Claudia Coleman: Do defendants have rights to education? A Case Study of Nsawam Security Prisons



At the time of this article, the Nsawam (male) medium security prisons had 2,876 inmates; of which 126 are defendants. During a legal aid clinic, I participated, in which I had the opportunity to interview more than one hundred (100) inmates of the women’s and men’s prisons of Nsawam prisons. Defendants accounted for almost 70% of those who participated primarily because legal aid was intended for them.

The varied outfits they wore caught my eye, and being a curious person, I asked for more. Those dressed in mufti were the defendants commonly known as “remanders” in court, while those dressed in blue uniforms were convicts. I also noticed a few inmates in maroon outfits and was informed that they were convicted students enrolled in distance education at the University of Cape Coast. Following this, I asked some of the young defendants what they were learning in the prisons and they said nothing, so I asked why they had not taken advantage of the various training programs offered in the prisons and I was told that the defendants were not allowed to participate in any of the training programs offered in the prisons. Considering the length of incarceration of some of these defendants, I was surprised to hear that.

Unfortunately, some of these defendants delayed hearings, while others never showed up in court to have their case heard. It has also come to my attention that some of the detainees have been held without legal representation for over six years.

The purpose of this article is to determine whether remand prisoners should receive the same skills and professional training as their convicted counterparts.

Education Laws:

Education is one of the fundamental human rights. It is considered a universal fundamental right of every individual because it is fundamental and essential. Everyone has the right to education, in accordance with Article 26(1) and (2) of the United Nations Universal Declaration of Human Rights. Education must be free, at least in the elementary and fundamental cycles. Elementary education should be compulsory. Technical and vocational education must be generalized and higher education must also be accessible to all on the basis of merit. Education should aim at the full development of the human personality and at the strengthening of respect for human rights and fundamental freedoms. It will promote understanding, tolerance and friendship among all nations, all racial or religious groups, and will promote the activities of the United Nations for the maintenance of peace.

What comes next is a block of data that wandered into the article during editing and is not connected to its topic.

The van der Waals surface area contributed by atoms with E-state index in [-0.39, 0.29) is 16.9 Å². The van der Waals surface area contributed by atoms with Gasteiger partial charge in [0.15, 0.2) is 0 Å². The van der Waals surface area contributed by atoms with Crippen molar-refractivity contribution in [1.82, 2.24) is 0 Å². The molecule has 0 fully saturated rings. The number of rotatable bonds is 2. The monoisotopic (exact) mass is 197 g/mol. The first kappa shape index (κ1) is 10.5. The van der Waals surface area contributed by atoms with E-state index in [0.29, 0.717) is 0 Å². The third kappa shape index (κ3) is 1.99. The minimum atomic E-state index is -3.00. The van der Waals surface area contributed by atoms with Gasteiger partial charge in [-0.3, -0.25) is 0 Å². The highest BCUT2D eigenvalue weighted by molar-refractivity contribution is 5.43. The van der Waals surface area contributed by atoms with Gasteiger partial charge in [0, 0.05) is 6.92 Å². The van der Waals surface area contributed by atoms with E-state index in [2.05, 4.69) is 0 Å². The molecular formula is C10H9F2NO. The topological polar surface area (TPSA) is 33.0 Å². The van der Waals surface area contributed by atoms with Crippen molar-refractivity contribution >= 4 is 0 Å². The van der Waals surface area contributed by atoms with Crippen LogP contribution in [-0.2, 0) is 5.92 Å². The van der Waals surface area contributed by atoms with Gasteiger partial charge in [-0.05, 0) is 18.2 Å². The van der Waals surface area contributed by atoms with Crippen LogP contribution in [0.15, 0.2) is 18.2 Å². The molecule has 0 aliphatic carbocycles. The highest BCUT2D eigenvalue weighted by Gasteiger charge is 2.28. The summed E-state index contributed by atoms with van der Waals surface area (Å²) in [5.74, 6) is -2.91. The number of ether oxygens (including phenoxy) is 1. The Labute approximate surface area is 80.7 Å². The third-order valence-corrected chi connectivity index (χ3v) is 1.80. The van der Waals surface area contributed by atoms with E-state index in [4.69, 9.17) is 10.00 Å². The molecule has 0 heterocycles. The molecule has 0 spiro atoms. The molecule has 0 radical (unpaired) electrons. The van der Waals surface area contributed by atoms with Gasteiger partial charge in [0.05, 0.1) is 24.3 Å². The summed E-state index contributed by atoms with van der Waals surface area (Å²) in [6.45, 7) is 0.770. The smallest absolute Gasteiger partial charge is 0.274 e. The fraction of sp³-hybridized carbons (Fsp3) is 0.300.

Further, Chapter 5 of the 1992 Constitution of Ghana, which itself is centered on the Universal Declaration of Human Rights (UDHR) because Ghana is a signatory to it, listed under Article 25 of the 1992 Constitution that all persons have the right to equal opportunities and facilities in education and with a view to ensuring the full realization of this right –

(a) basic education must be free, compulsory and accessible to all;

(b) secondary education in its various forms, including technical and vocational education, must be generalized and made accessible to all by all appropriate means, and in particular by the gradual introduction of free education;

(c) higher education must be made equally accessible to all, according to ability, by all appropriate means, and in particular by the gradual introduction of free education;

(d) functional literacy should be encouraged or intensified wherever possible;

In the case of a defendant, section 19(2)(c) provides that a person charged with a criminal offense is deemed innocent unless proven guilty or has pleaded guilty. Accordingly, Article 15(3) provides that a person who has not been convicted of a criminal offense will not be treated as a convicted person and will be separated from a convicted person. Consequently, in our prisons, the accused are separated from the condemned in their different blocks. However, apart from the fact that remand prisoners are not allowed to participate in training/vocational training courses approved by the management of the prison service, remand and convicts enjoy virtually all the rights granted to prisoners, such as freedom of religion, the right to receive visitors, the right to vote, the right to legal representation, among others.